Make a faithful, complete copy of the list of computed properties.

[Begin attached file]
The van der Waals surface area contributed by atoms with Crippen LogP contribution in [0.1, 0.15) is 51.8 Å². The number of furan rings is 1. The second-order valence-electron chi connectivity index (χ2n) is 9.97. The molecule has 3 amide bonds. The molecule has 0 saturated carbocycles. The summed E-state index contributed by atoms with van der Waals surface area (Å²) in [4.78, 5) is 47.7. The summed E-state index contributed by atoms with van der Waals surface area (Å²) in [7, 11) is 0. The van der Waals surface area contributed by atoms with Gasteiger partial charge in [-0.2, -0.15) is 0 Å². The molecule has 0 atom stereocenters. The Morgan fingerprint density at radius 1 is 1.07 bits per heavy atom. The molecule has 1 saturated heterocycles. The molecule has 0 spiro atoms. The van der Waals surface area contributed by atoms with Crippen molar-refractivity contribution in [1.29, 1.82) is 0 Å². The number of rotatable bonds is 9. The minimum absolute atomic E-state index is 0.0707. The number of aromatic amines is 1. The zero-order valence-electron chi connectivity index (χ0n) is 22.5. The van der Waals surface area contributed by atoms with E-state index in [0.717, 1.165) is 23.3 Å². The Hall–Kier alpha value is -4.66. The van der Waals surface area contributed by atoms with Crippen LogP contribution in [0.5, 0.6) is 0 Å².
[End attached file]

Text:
The van der Waals surface area contributed by atoms with Crippen LogP contribution in [0.1, 0.15) is 51.8 Å². The number of furan rings is 1. The second-order valence-electron chi connectivity index (χ2n) is 9.97. The molecule has 3 amide bonds. The molecule has 0 saturated carbocycles. The summed E-state index contributed by atoms with van der Waals surface area (Å²) in [4.78, 5) is 47.7. The summed E-state index contributed by atoms with van der Waals surface area (Å²) in [7, 11) is 0. The van der Waals surface area contributed by atoms with Gasteiger partial charge in [-0.2, -0.15) is 0 Å². The molecule has 0 atom stereocenters. The Morgan fingerprint density at radius 1 is 1.07 bits per heavy atom. The molecule has 1 saturated heterocycles. The molecule has 0 spiro atoms. The van der Waals surface area contributed by atoms with Crippen molar-refractivity contribution in [1.29, 1.82) is 0 Å². The number of rotatable bonds is 9. The minimum absolute atomic E-state index is 0.0707. The number of aromatic amines is 1. The zero-order valence-electron chi connectivity index (χ0n) is 22.5. The van der Waals surface area contributed by atoms with E-state index in [0.717, 1.165) is 23.3 Å². The Hall–Kier alpha value is -4.66. The van der Waals surface area contributed by atoms with Crippen LogP contribution in [0.5, 0.6) is 0 Å².